The cronyist Jones Act – which is a special privilege granted by government to American shipbuilders and owners – is the subject of this excellent essay by Tom Grennes in U.S. News & World Report. A slice:
By prohibiting the use of foreign-flag ships on coastal routes, the nearly 100-year-old Jones Act is an impediment to disaster responders, and for that reason, can only add to the damage done. To transport merchandise from one domestic port to another by water, the act requires the use of a ship that is American-built, American-owned, American-crewed and flies the American flag. This American-flag fleet is small and shrinking, and some of the ships have long-term contracts that prevent them from quickly responding to a disaster.
See also this Wall Street Journal editorial that rightly criticizes Trump’s inexcusable refusal to suspend the Jones Act – a suspension that would greatly speed and make less costly the relief efforts for the victims in Puerto Rico of hurricane Maria. A slice:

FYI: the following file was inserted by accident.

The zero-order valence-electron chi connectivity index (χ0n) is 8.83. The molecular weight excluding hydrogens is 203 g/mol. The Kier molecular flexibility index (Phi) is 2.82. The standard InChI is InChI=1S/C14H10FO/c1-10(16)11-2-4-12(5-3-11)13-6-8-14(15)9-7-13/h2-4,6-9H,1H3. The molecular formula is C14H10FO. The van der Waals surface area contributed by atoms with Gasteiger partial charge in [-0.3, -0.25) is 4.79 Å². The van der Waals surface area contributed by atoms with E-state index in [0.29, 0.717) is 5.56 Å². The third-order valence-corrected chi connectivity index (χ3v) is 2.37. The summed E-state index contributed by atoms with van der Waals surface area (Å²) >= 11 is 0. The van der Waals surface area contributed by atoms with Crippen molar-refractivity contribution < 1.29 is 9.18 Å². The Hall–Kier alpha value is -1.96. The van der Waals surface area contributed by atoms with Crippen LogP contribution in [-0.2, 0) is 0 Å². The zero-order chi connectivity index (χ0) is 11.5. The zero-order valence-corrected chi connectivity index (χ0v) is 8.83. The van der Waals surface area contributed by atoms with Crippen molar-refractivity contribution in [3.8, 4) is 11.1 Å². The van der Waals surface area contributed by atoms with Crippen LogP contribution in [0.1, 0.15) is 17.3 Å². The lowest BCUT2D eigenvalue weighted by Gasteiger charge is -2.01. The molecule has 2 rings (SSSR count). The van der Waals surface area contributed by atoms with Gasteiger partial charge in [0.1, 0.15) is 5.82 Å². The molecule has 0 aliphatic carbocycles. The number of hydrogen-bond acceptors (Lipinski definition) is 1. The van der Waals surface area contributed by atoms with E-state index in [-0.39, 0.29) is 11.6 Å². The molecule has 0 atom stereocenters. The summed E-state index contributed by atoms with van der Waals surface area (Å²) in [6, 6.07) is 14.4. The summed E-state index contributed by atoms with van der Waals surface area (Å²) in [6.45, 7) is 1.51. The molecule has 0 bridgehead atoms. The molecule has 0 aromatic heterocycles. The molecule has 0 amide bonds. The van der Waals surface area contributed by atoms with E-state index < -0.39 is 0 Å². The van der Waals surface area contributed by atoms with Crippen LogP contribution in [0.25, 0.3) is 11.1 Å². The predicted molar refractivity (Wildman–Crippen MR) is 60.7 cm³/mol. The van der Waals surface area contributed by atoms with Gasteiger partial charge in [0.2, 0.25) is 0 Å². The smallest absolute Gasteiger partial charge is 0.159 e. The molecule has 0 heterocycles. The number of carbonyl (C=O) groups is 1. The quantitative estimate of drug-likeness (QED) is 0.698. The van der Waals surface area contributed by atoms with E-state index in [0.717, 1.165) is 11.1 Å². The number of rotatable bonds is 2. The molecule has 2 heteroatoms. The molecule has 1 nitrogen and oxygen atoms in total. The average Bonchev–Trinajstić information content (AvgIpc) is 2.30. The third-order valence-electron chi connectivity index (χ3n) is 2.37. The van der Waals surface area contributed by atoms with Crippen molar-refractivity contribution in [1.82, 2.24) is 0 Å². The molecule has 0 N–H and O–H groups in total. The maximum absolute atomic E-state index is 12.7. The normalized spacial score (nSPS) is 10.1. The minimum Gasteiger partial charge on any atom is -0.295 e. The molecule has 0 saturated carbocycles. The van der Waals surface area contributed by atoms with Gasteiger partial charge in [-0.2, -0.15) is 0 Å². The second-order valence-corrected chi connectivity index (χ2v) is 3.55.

Puerto Ricans pay dearly for this protectionism, which reduces competition and raises costs. A 2012 Federal Reserve Bank of New York report said the Jones Act helps explain why household and commercial goods cost roughly double to ship from the East Coast to Puerto Rico than to the nearby Dominican Republic or Jamaica. Food and energy costs are far higher than on the mainland.
Presidents of both parties have suspended the Jones Act to alleviate fuel shortages and enlist the aid of cheaper, foreign-flagged ships during previous emergencies. George W. Bush did it after Hurricane Katrina, and Barack Obama did so after superstorm Sandy. The Trump Administration followed after Hurricanes Harvey and Irma ripped through Texas and Florida in August and September.
The aftermath of Hurricane Maria is an even more urgent emergency. The Category 4 storm shut down electricity, destroyed crops, and has residents scrambling to obtain food and potable water. Many of the island’s 3.4 million residents may not have power restored for weeks. At least 10 people have died, and rescue operations will be needed for months. Allowing Puerto Ricans to import cheaper petroleum, equipment and bulk supplies would help.
Tim Worstall e-mailed to me this incisive observation:
Not waiving the Jones Act allows American shipowners and crew to continue to price gouge Puerto Rico.
Despite two hurricanes.
Consistency isn’t one of those things which happens in special interest politics, is it?
Special-interest politics – that is to say, nearly all politics – is consistent only in being inconsistent, sometimes fatally so, with the public interest.